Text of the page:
New Delhi: State-owned Coal India Ltd (CIL) is likely to get listed by October and may be accorded the Maharatna tag by 2010 end, while BHEL has to wait for at least a year to be awarded with the coveted tag, reports PTI quoting a senior official.
At present, there are four Maharatnas-Oil & Natural Gas Corporation (ONGC), Indian Oil Corporation (IOC), Steel Authority of India Ltd (SAIL) and NTPC.
"...CIL will become our fifth Maharatna once its public issue goes through. We were hoping by the end of October and it is pretty much in line with that," secretary in the Department of Public Enterprises (DPE) Bhaskar Chatterjee said here.
When asked if the company would become a Maharatna by the year end, he said, "Yes." He was talking to reporters on the sidelines of All India Management Association function.
CIL, the world's largest coal-miner, would be entitled for greater financial freedom once it gets Maharatna status.
On power major BHEL's qualification for the coveted title Mr Chatterjee said, "BHEL will take at least a year or two (to qualify for the status). It is doing well otherwise but they need to meet minimum norms that will take a little while."
A company needs to have a three-year track record of annual net profit of over Rs5,000 crore, net worth of more than Rs15,000 crore and turnover of more than Rs25,000 crore, besides being listed on bourses to be eligible for the Maharatna status.
CIL, with about four lakh employees, had turnover Rs52,000 crore in fiscal 2009-10. It has had over Rs5,000 crore profit in the past three years.
However, BHEL does not fulfil the net profit requirement criteria to qualify for Maharatna.
BHEL's turnover was Rs33,173.34 crore in 2009-10.
However, the company's annual average net profit was Rs3,433 crore during the last three years.
Maharatna scheme was announced by the government last December to give more operational freedom to the top-performing PSUs.
New Delhi: Total outstanding loans under the government's Educational Loan Scheme were over Rs34,000 crore in 2009-10, reports PTI.
However, no decision has been taken to set up a credit guarantee fund for the scheme, minister of state for finance Namo Narain Meena said in a written reply in the Lok Sabha.
He said total outstanding loans under the scheme were Rs34,192 as on 31st March this year. The amount of outstanding loan under the Educational Loan Scheme during 2007-08 and 2008-09 was Rs19,817 crore and Rs27,646 crore, respectively.
During the previous three fiscals the number of accounts under it also increased from 12.47 lakh in 2007-08 to 18.51 lakh in 2009-10, Mr Meena added.
Replying to a question on plans to set up a credit guarantee fund for the scheme, the minister said: "No such proposal is under consideration. The government has not taken any decision to set up a credit guarantee fund in this regard."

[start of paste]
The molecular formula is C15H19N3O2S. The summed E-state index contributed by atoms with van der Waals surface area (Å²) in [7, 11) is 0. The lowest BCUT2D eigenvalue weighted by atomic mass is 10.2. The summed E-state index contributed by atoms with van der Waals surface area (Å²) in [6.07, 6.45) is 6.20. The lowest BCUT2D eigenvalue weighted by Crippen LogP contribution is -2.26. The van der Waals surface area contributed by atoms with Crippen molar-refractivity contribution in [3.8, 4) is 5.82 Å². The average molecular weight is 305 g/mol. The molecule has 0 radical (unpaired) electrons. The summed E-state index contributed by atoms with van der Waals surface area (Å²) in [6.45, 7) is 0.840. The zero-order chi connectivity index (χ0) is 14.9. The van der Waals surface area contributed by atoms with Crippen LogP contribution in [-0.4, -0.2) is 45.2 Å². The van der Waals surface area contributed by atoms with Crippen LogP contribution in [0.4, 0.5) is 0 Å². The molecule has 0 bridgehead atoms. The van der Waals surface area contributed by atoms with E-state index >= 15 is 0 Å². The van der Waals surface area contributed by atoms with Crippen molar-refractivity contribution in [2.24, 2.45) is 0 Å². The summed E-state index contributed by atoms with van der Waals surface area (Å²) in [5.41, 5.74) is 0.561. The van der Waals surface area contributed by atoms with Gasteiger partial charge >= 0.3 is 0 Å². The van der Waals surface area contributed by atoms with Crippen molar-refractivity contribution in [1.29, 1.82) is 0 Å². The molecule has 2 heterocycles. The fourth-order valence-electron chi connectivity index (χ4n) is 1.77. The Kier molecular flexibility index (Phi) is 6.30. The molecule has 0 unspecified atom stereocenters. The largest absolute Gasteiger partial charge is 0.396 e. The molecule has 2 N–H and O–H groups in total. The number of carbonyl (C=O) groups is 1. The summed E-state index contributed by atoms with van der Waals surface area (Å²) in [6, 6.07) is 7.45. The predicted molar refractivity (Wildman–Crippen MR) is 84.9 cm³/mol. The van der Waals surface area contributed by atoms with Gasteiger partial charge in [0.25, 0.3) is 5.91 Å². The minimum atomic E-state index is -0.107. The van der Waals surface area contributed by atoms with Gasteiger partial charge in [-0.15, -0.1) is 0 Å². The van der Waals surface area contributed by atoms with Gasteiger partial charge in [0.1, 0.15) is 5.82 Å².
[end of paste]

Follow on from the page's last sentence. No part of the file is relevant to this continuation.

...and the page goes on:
Mr Meena said the ministry of human resources development has circulated an interest subsidy scheme on educational loan for economically weaker sections (EWS) to banks in May this year, which is for students in recognised technical and professional courses.
"In terms of the scheme, full interest subsidy would be provided by government during the period of moratorium/study and would be applicable to students from EWS with a parental upper income limit of Rs4.50 lakh," he added.
New Delhi: Taxpayers may get relief in terms of tax rates in the proposed Direct Taxes Code (DTC), which is likely to replace the 50-year-old Income Tax Act from the next fiscal, reports PTI quoting a key financial ministry official.
"We are in the process of reducing the rate of tax and DTC will be a good example in that direction," Central Board of Direct Taxes (CBDT) chairman S S N Moorthy said at an Associated Chambers of Commerce and Industry (Assocham) tax conference.
He further said India is coming down to a realistic platform where the rates will be almost in line with international standards. "We are in the process whereby we have to be taxpayer friendly, we have to be in tune with international standards."
At the same time, the government would take measures so that the flight of revenue from India can be checked.
The DTC bill is likely to be tabled in this session of Parliament so that it could replace the archaic Income Tax Act from 1 April, 2011.
In the first DTC draft, the government had proposed a substantial widening of the tax base. It had suggested imposing 10% tax on income of Rs1.6 lakh-Rs10 lakh, 20% on income of Rs10 lakh-Rs25 lakh and 30% beyond Rs25 lakh in a year.
The proposed tax slabs were even substantially wider than the increase in the Budget 2010-11. The Budget imposed 10% tax on income of Rs1.6 lakh-Rs5 lakh, 20% on Rs 5 lakh-Rs8 lakh and 30% on over Rs8 lakh in a year.
However, the revised draft on DTC did not talk over tax rates and finance ministry officials said the slabs given in the first draft were just illustrative.
The second draft also said that the rates proposed in the first draft could be calibrated, after it dropped contentious proposal of taxing long-term savings like provident funds at the time of withdrawal. This means that tax rates may not be moderated so sharply, as was given in the first draft, but some rate cuts would be there.
Mr Moorthy further said that direct tax collections of Rs4.3 lakh crore for the current fiscal are on track.
"The target for the current year is about Rs4.30 lakh crore. Fortunately we are on track. We are growing at the rate of 15%," he added.
He further said tax deduction at source (TDS) collection, which constitutes a major chunk of direct tax, is not adequate but it would pick up. "This year we are going at the (TDS) rate of about 37.5% which is not adequate enough but anyways it will pick up."
Last year, TDS collection touched around 38% of the total revenue. It was about Rs1.40 lakh crore.